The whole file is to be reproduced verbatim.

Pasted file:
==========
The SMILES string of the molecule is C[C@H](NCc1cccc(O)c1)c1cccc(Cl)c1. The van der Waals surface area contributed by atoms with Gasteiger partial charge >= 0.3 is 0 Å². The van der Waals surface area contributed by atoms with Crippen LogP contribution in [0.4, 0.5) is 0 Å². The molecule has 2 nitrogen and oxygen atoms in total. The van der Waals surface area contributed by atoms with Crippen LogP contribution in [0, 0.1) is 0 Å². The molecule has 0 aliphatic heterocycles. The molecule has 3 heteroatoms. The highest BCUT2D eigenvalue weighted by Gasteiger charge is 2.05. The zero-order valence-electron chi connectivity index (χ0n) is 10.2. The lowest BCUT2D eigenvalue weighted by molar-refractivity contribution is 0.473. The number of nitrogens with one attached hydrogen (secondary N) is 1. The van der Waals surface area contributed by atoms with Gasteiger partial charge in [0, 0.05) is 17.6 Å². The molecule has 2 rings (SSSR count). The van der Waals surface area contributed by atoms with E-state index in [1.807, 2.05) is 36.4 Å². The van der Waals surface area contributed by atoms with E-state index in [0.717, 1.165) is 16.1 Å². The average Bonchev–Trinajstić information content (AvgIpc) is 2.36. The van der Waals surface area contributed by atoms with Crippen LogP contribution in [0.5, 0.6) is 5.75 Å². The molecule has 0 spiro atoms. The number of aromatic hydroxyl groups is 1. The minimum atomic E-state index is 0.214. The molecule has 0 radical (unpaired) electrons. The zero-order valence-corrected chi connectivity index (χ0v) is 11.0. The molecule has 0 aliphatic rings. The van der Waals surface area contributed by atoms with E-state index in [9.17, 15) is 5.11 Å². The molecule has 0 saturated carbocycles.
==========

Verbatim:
The SMILES string of the molecule is C[C@H](NCc1cccc(O)c1)c1cccc(Cl)c1. The van der Waals surface area contributed by atoms with Gasteiger partial charge >= 0.3 is 0 Å². The van der Waals surface area contributed by atoms with Crippen LogP contribution in [0.4, 0.5) is 0 Å². The molecule has 2 nitrogen and oxygen atoms in total. The van der Waals surface area contributed by atoms with Crippen LogP contribution in [0, 0.1) is 0 Å². The molecule has 0 aliphatic heterocycles. The molecule has 3 heteroatoms. The highest BCUT2D eigenvalue weighted by Gasteiger charge is 2.05. The zero-order valence-electron chi connectivity index (χ0n) is 10.2. The lowest BCUT2D eigenvalue weighted by molar-refractivity contribution is 0.473. The number of nitrogens with one attached hydrogen (secondary N) is 1. The van der Waals surface area contributed by atoms with Gasteiger partial charge in [0, 0.05) is 17.6 Å². The molecule has 2 rings (SSSR count). The van der Waals surface area contributed by atoms with E-state index in [1.807, 2.05) is 36.4 Å². The van der Waals surface area contributed by atoms with E-state index in [0.717, 1.165) is 16.1 Å². The average Bonchev–Trinajstić information content (AvgIpc) is 2.36. The van der Waals surface area contributed by atoms with Crippen LogP contribution in [0.5, 0.6) is 5.75 Å². The molecule has 0 spiro atoms. The number of aromatic hydroxyl groups is 1. The minimum atomic E-state index is 0.214. The molecule has 0 radical (unpaired) electrons. The zero-order valence-corrected chi connectivity index (χ0v) is 11.0. The molecule has 0 aliphatic rings. The van der Waals surface area contributed by atoms with E-state index in [9.17, 15) is 5.11 Å². The molecule has 0 saturated carbocycles.